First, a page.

Nope. Not at all. You don't. Seriously, no.
You do not need to know where iPhoto stores your photos, or how it organises. Because it's utterly irrelevant. As long as you are making backups of your system using Time Machine or some other backup program, then your iPhoto Library is backed up and you don't have to worry about it.
If you want to avoid accidentally deleting them, then make routine backups and don't muck about in iPhoto's database, because the latter is THE quickest way to lose your photos.
I realise this is a difficult concept for some people to wrap their heads around, but iPhoto is -- well, several things, but at its core it is a database. It stores your originals in a folder called, cunningly, Originals, by time/date/year (if you must know) inside a hidden package. On purpose. To protect them.
If you've modified the photos, then there is a second copy in a folder called -- wait for it -- Modified. Organised the same way. The reason it is not important for you to know any of this is because the thing that a lot of people just don't get is this: anything you want to do to your photos can be done within iPhoto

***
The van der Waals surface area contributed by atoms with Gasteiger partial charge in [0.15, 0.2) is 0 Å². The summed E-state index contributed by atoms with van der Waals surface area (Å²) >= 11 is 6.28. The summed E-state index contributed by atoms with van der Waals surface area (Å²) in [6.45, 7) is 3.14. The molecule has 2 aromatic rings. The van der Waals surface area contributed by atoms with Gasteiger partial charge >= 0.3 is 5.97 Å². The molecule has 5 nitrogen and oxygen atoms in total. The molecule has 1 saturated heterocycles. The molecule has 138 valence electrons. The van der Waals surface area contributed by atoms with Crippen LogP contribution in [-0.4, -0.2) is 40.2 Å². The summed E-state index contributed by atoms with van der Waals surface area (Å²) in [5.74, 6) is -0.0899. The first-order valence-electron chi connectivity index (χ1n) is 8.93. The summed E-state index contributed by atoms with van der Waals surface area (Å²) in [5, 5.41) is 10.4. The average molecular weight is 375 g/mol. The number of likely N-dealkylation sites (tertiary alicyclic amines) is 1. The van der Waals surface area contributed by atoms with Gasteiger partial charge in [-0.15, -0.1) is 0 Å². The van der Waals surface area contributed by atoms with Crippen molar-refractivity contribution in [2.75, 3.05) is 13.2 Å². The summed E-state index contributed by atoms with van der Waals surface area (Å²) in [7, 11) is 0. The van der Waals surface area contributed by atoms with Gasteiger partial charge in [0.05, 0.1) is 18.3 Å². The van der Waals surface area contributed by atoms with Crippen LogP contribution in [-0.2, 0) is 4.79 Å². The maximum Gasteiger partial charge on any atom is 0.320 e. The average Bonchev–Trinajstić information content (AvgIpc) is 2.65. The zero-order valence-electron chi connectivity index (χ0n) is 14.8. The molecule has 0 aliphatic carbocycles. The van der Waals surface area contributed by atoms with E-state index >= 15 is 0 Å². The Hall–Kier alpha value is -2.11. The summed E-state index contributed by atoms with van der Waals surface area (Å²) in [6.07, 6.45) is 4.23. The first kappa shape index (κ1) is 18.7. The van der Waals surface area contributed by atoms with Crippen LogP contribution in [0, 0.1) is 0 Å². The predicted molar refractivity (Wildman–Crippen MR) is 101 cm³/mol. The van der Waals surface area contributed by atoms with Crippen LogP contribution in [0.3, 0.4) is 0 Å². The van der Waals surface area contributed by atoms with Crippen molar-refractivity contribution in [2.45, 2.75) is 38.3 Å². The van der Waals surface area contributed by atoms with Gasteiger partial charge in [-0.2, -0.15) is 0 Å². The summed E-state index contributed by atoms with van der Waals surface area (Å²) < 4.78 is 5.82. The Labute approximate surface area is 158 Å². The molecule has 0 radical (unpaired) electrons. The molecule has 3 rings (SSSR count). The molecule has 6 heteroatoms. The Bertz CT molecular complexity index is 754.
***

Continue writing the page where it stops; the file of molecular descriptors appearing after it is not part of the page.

, completely eliminating the need to do your best to corrupt your own photo library by mucking around with it.
Seriously, name ANYTHING you want to do with your photos (apart from micro-managing where they are -- there's a reason you bought a computer rather than a shoebox, isn't there?) and I'll be happy to tell you how to do it -- it's nearly always incredibly simple (and extra-safe, because Apple designed iPhoto from the ground up to protect your photos).
What happens when you take pictures on your iPhone is this: they are stored on the Camera Roll of your iPhone and, if you've set up Photo Stream properly, a copy of them is delivered to your iPhoto on your Mac.
If you want to "move photos around" in iPhoto, make an album. Choose sort. Sort the album. Done.
If you want to create folders, create albums in iPhoto.
If you want to delete "copies," (do you mean duplicates, perchance?) use a safe third-party program to do this called Duplicate Annihilator
by Brattoo. Costs $8.